SQLite – TEXT<=>INTEGER<=>FLOAT conversion

Minor version (two lines)

CAST('...' AS INTEGER) is designed to delimit a result to the range <SMALLEST_INT64;LARGEST_INT64>. However, it calculates u64 value while scanning an input text. This results in (mod 2^64) operation applied to the result before it is checked against the above–mentioned range. For example, SELECT CAST('295147905179352827090' AS INTEGER); returns 1234. The following patch repairs that problem.

The second role of this patch is to suppress a creation of FLOAT value, where INTEGER value would be sufficient/adequate. double type, which is a base for SQLite's FLOAT value, has 53 bit mantissa, what, in turn, causes a loss of an accuracy for INTEGER numbers whose 1 bits spread over 53 bits. This occurs in two places: (1) when inserting TEXT value into INTEGER/NUMERIC affinity column and that text contains trailing spaces (for example, INSERT INTO sometable VALUES('9000000000000000001'),('9000000000000000001 '); makes the first value to be INTEGER 9000000000000000001, and the second value to be FLOAT 9.0e18 turned into INTEGER 9000000000000000000); (2) when casting TEXT value as NUMERIC and that text contains trailing non–numeric characters (spaces or others) (for example, SELECT CAST('9000000000000000001' AS NUMERIC); returns INTEGER 9000000000000000001, while SELECT CAST('9000000000000000001 ' AS NUMERIC); and SELECT CAST('9000000000000000001X' AS NUMERIC); return FLOAT 9.0e18). The following patch partially repairs that problem, i.e. it does not handle a casting where trailing characters are not spaces — such handling requires a bit greater effort then changing of two lines of code.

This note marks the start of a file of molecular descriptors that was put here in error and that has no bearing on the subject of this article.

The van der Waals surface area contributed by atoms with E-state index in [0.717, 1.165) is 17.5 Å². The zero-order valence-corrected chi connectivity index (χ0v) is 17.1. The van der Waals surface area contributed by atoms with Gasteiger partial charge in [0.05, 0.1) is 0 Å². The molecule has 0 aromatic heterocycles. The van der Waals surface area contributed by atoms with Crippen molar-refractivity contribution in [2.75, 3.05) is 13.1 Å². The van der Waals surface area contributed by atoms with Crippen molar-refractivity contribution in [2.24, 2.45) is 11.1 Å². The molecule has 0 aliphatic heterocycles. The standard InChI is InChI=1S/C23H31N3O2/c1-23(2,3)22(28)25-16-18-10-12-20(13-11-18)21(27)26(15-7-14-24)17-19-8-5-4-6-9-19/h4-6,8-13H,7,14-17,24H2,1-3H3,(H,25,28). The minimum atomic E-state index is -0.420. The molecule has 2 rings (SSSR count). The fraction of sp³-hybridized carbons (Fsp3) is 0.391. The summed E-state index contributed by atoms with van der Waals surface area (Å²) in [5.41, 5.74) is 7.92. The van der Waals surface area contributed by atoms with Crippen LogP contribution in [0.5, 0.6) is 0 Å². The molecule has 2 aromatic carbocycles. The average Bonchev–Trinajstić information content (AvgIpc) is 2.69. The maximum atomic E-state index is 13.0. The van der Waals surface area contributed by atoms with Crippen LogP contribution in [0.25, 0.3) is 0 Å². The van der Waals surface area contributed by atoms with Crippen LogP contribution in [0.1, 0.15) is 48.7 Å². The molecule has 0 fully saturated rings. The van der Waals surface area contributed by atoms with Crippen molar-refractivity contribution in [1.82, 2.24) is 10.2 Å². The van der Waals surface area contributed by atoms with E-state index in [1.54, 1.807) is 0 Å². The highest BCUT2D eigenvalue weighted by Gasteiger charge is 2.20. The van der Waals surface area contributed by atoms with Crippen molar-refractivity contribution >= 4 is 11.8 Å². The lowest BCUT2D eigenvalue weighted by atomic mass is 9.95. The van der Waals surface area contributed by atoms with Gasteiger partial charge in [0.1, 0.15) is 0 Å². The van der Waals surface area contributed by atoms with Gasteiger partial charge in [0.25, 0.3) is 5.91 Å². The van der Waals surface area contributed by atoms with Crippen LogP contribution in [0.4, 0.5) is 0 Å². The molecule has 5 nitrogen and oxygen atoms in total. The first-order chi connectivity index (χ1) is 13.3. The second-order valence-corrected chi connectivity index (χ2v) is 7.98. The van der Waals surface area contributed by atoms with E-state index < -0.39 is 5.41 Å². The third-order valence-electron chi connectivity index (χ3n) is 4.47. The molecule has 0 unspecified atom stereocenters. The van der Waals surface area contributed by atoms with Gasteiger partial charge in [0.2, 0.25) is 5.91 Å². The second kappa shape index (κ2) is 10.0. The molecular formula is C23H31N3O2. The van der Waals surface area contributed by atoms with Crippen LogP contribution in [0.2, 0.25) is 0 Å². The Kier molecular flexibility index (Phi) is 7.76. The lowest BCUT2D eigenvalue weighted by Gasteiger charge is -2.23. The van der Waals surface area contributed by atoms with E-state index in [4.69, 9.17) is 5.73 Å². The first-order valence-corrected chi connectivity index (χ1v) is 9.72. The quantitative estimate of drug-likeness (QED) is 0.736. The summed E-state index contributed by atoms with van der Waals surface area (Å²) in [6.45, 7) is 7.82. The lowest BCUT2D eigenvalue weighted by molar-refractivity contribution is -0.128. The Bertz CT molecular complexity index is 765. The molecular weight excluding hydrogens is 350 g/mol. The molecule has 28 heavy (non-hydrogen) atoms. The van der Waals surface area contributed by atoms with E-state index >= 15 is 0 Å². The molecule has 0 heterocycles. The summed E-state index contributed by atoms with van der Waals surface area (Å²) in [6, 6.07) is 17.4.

This minor version is discontinued as the SQLite team improved sqlite3Atoi64() in check–in [ace0644a].

Main version

This patch is an seriously expanded version of the previous one. It handles the above–mentioned problem with casting TEXT value as NUMERIC when that text contains trailing characters, which are not numeric, nor spaces. The patch contains other, not necessarily requested features, thus it uses flags, which control parts of a code to be compiled. A flag will be unset (false/0) when it is undefined or defined to 0. A flag will be set (true/!0) when it is defined to an empty replacement list (-DCHN_SQLITE_ENABLE_NUMERIFY) or to something other then 0 (-DCHN_SQLITE_ENABLE_NUMERIFY=1). If all flags are unset then the patched files will behave like original ones. If you want to have a minor version + handling non–space chars at the end of INTEGER strings, then you will have to compile a patched files with the following options: -DCHN_SQLITE_ENABLE_NUMERIFY -DCHN_SQLITE_DISABLE_FLTCAREFUL.

Additional features of the main varsion

At the beginning, I would like to inform you, that same features could seem to be strange, giving no advantages, or even without sense. They could be for fun or my personal necessities.

Flags are organized in a tree–like structure: defining of a flag of a deeper level does not cause that all parent flags are defined — it causes an error if one of the parent flags is unset:

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